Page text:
Australia has instructed its military personnel not to use the popular messaging and payment app, only a few months after the US military banned Chinese-made drones
Information security training analysts of the country’s defense department said the service did not meet its standards, although it did not directly link the ban to security concerns.
“Software and applications that do not meet Defense standards will not be authorized for use on Defense networks and mobile devices,” the country’s information security defense department said in an email statement. “Defense has a strict policy concerning the use of social media on its networks and mobile devices. Defense allows very few applications on Defense mobile devices. WeChat has not been authorized for use. “
Late last year the US military banned the use of drones made by China’s DJI, the world’s largest maker of the devices, citing “cyber vulnerabilities.” Other Chinese technologies have come under analysis; with a plan by mobile phone maker Huawei for a tie-up with US telecoms firm AT&T falling through under US government pressure.
US security officials had voiced concerns about Chinese involvement in the development of fast 5G networks in Australia. Also in January the US blocked the US$1.2 billion sale of money transfer firm Moneygram to China’s Ant Financial, the digital payments arm of Alibaba, while in September Chinese-backed Canyon Bridge Capital Partners’ US$1.3 billion bid for Lattice Semiconductor was rejected, The Australian Financial Review newspaper reported last month.
The ban on WeChat for military personnel was most likely a political move, but was in line with policies in other countries, information security training researchers said.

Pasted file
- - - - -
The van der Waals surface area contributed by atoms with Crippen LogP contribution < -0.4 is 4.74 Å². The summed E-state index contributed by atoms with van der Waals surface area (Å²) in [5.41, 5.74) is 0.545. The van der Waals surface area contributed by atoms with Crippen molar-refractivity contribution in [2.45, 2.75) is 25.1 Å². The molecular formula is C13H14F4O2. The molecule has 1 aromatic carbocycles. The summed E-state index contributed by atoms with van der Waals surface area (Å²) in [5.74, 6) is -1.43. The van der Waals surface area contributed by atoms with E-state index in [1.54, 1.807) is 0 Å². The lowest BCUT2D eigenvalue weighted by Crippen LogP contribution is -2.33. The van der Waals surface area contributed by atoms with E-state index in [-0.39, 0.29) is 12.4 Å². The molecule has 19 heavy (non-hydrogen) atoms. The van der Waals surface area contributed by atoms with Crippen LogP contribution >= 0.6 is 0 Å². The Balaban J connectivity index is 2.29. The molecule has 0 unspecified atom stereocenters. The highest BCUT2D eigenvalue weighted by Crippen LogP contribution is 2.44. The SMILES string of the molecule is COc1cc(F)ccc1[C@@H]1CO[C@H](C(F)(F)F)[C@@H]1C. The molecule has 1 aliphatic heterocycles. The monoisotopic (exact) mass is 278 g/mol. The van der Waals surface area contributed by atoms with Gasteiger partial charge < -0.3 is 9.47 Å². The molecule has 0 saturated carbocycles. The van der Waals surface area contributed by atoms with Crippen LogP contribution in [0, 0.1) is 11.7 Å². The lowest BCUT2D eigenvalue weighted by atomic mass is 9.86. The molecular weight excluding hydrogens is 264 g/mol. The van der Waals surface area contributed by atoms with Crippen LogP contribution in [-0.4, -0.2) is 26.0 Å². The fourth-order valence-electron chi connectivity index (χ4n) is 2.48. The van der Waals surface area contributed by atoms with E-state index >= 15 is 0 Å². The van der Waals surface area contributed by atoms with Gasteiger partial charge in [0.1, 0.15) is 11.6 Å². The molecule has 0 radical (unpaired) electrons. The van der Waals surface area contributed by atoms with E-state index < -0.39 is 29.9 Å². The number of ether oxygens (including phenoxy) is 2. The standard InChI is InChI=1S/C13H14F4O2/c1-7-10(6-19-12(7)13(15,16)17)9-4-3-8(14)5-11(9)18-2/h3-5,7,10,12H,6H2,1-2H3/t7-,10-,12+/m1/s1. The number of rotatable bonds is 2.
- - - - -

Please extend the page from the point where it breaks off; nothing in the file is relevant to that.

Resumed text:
“It is obvious that Australia is standing on the same side as the US and follows its steps. The WeChat ban is more a political behavior to show its support for the US,” said Li Yi, chief fellow at the Shanghai Academy of Social Sciences.
“However, it is understandable that the Australian defense department banned staff from using WeChat on concern over messages being monitored by the Chinese government,” Li said. “It is the same story in most countries, where defense departments have to use authorized software. WhatsApp and Facebook are completely banned in China”.
WeChat, owned by internet giant Tencent, has 1 billion monthly active users globally. Tencent did not reply to requests for comment.
“Australia could learn from WeChat as a payment system,” said the information security training professional Greg Austin, acting director of the Australian Centre for Cyber Security at the University of New South Wales (Canberra). “Huawei and ZTE will continue to capture market share in Australia regardless of whether the government blocks them from some projects on security grounds.”
However, the ban does not mean Australia is closed to business with China.
Working as a cyber security solutions architect, Alisa focuses on bug bounty and network security. Before joining us she held a cyber security researcher positions within a variety of cyber security start-ups. She also experience in different industry domains like finance, healthcare and consumer products.